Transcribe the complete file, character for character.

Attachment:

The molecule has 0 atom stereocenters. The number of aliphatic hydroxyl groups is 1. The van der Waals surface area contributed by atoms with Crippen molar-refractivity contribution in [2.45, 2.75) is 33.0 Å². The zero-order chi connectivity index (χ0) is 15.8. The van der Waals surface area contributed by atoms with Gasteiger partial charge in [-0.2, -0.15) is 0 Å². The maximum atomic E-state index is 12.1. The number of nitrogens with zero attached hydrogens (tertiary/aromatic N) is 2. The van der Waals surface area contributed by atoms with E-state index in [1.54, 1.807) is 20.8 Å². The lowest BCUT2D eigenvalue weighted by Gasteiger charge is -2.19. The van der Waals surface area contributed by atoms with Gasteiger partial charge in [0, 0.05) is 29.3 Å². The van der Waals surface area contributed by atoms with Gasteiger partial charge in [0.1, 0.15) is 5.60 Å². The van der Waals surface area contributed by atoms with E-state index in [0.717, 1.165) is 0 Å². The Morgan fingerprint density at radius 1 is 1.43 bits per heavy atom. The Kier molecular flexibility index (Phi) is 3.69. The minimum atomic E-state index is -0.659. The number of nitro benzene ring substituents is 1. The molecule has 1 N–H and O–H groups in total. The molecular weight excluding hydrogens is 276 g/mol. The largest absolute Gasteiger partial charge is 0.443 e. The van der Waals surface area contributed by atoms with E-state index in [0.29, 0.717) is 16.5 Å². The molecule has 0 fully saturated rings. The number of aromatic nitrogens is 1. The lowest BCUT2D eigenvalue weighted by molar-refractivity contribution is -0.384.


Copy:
The molecule has 0 atom stereocenters. The number of aliphatic hydroxyl groups is 1. The van der Waals surface area contributed by atoms with Crippen molar-refractivity contribution in [2.45, 2.75) is 33.0 Å². The zero-order chi connectivity index (χ0) is 15.8. The van der Waals surface area contributed by atoms with Gasteiger partial charge in [-0.2, -0.15) is 0 Å². The maximum atomic E-state index is 12.1. The number of nitrogens with zero attached hydrogens (tertiary/aromatic N) is 2. The van der Waals surface area contributed by atoms with E-state index in [1.54, 1.807) is 20.8 Å². The lowest BCUT2D eigenvalue weighted by Gasteiger charge is -2.19. The van der Waals surface area contributed by atoms with Gasteiger partial charge in [0, 0.05) is 29.3 Å². The van der Waals surface area contributed by atoms with Gasteiger partial charge in [0.1, 0.15) is 5.60 Å². The van der Waals surface area contributed by atoms with E-state index in [0.717, 1.165) is 0 Å². The Morgan fingerprint density at radius 1 is 1.43 bits per heavy atom. The Kier molecular flexibility index (Phi) is 3.69. The minimum atomic E-state index is -0.659. The number of nitro benzene ring substituents is 1. The molecule has 1 N–H and O–H groups in total. The molecular weight excluding hydrogens is 276 g/mol. The largest absolute Gasteiger partial charge is 0.443 e. The van der Waals surface area contributed by atoms with E-state index in [0.29, 0.717) is 16.5 Å². The molecule has 0 fully saturated rings. The number of aromatic nitrogens is 1. The lowest BCUT2D eigenvalue weighted by molar-refractivity contribution is -0.384.